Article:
China’s forced repatriation of hundreds of N. Korean defectors

China is said to have sent back N. Korean defectors a day after Asian Games ended.


This file photo, taken Aug. 16, 2023, shows buses crossing a bridge from North Korea's border city of Sinuiju to China's Dandong. PHOTO: YONHAP/THE KOREA HERALD

October 16, 2023

SEOUL – China is said to have forcibly repatriated hundreds of North Korean defectors locked up in its detention facilities.

The Ministry of Unification said such claims by civil organizations working to improve North Korean human rights seem to be true and that South Korea expressed regret to China over the issue. Beijing, however, is silent.

According to the organizations, Chinese public security authorities forcibly sent back about 600 North Korean defectors imprisoned near the border with North Korea at the night of Oct. 9, the next day after the Hangzhou Asian Games came to a close.

When North Korea lifted its border blockade in August, the groups raised concerns that China would send back North Korean defectors soon. And China seized the moment of the end of the Asian Games to carry it out.

The groups estimate China detained more than 2,000 North Korean defectors during the coronavirus pandemic. Most of them are feared to face a similar fate.

North Korean defectors escaped from their country at the risk of their lives because they were unable to withstand political persecution and abject poverty.

It is undeniable that they are refugees under international law.

If they are forcibly deported back to North Korea, they will be housed in concentration camps, where they will be likely tortured or worse.

China knows this well, but it repatriated them against their will. It is an inhumane and reprehensible act.

The Convention Relating to the Status of Refugees and the Convention Against Torture prohibit forced deportation of refugees to a country where they will be likely tortured and persecuted.

China joined the conventions on the status of refugees and against torture in 1982 and 1988, respectively. North Korean defectors should be protected as refugees but China does not regard them as such but as illegal immigrants. It has cracked down on North Korean defectors and repatriated them. Even if Beijing does not regard them as refugees, it goes against the anti-torture convention to send them back.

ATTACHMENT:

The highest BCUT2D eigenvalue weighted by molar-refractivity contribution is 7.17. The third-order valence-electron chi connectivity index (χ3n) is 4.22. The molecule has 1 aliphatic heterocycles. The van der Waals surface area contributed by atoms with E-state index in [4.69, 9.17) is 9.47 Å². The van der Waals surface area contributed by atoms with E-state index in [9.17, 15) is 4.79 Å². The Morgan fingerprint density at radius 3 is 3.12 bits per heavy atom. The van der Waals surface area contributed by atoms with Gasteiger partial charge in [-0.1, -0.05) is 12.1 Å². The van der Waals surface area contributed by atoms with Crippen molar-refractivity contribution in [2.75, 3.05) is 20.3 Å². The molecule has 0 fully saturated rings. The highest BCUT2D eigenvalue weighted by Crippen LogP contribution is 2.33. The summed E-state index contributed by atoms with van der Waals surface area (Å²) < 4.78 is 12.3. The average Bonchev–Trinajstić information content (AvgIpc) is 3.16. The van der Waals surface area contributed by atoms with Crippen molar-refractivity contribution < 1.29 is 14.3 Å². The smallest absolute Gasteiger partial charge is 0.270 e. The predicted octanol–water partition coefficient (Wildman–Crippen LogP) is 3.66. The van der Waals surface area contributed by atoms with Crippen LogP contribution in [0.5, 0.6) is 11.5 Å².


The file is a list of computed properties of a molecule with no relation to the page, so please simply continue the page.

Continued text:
China repatriates them because it puts its relationship with Pyongyang before human rights. The international community is worried that North Korea’s recent closer ties with Russia may make China become more active in arresting North Korean defectors and sending them back home in a bid to cajole Pyongyang.

China’s forced repatriation of North Korean defectors is nothing new. It has returned them in the past despite the South Korean government’s strong opposition. This time, too, China is said to have ignored Seoul’s demand.

China may be proud of being the second-largest economic power in the world, but it would be difficult to regard it as a civilized country.

The latest repatriation of North Korean defectors was foreseen to some extent.

It was predicted that China would return many of them when North Korea opened its borders for the first time in more than three years.

That is why the South Korean government demanded Beijing should not repatriate North Korean defectors and it also said that it would accept all of those who want to live in South Korea.

But the government needs to review if it made sufficient diplomatic efforts to prevent the repatriation of North Korean defectors. It must do its utmost to save them. However, past governments refrained from criticizing China for fear of diplomatic friction with it.

Taking this opportunity, the government must reconsider its current policy to protect overseas North Korean defectors. It should examine if a quiet diplomacy is the best way.

It is hard to find realistic ways to stop China’s forcible repatriation. And yet the government needs to foster international opinion that Beijing should respect the universal value of human rights. The government must urge the Chinese government more strongly to stop sending back North Korean defectors. It must consider condemning China’s behavior jointly with the international community and raising the issue in the United Nations.

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